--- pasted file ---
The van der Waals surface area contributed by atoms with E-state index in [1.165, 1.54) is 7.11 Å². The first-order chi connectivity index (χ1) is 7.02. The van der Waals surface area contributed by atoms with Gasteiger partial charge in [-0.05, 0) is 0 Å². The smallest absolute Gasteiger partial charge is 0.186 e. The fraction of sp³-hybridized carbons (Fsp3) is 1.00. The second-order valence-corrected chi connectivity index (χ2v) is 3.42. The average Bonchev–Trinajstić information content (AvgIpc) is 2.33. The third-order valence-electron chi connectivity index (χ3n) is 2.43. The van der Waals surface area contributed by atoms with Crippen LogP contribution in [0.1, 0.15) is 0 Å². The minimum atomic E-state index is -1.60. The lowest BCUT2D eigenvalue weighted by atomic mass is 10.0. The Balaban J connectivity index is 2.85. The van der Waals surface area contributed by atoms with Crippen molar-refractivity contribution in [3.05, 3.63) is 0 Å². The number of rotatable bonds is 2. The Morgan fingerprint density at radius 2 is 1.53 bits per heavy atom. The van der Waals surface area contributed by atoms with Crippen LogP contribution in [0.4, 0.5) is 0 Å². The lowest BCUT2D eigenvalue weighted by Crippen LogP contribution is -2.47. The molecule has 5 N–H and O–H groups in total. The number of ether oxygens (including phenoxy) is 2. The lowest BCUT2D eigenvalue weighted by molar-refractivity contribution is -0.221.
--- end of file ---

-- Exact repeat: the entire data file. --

The van der Waals surface area contributed by atoms with E-state index in [1.165, 1.54) is 7.11 Å². The first-order chi connectivity index (χ1) is 7.02. The van der Waals surface area contributed by atoms with Gasteiger partial charge in [-0.05, 0) is 0 Å². The smallest absolute Gasteiger partial charge is 0.186 e. The fraction of sp³-hybridized carbons (Fsp3) is 1.00. The second-order valence-corrected chi connectivity index (χ2v) is 3.42. The average Bonchev–Trinajstić information content (AvgIpc) is 2.33. The third-order valence-electron chi connectivity index (χ3n) is 2.43. The van der Waals surface area contributed by atoms with Crippen LogP contribution in [0.1, 0.15) is 0 Å². The minimum atomic E-state index is -1.60. The lowest BCUT2D eigenvalue weighted by atomic mass is 10.0. The Balaban J connectivity index is 2.85. The van der Waals surface area contributed by atoms with Crippen molar-refractivity contribution in [3.05, 3.63) is 0 Å². The number of rotatable bonds is 2. The Morgan fingerprint density at radius 2 is 1.53 bits per heavy atom. The van der Waals surface area contributed by atoms with Crippen LogP contribution in [0.4, 0.5) is 0 Å². The lowest BCUT2D eigenvalue weighted by Crippen LogP contribution is -2.47. The molecule has 5 N–H and O–H groups in total. The number of ether oxygens (including phenoxy) is 2. The lowest BCUT2D eigenvalue weighted by molar-refractivity contribution is -0.221.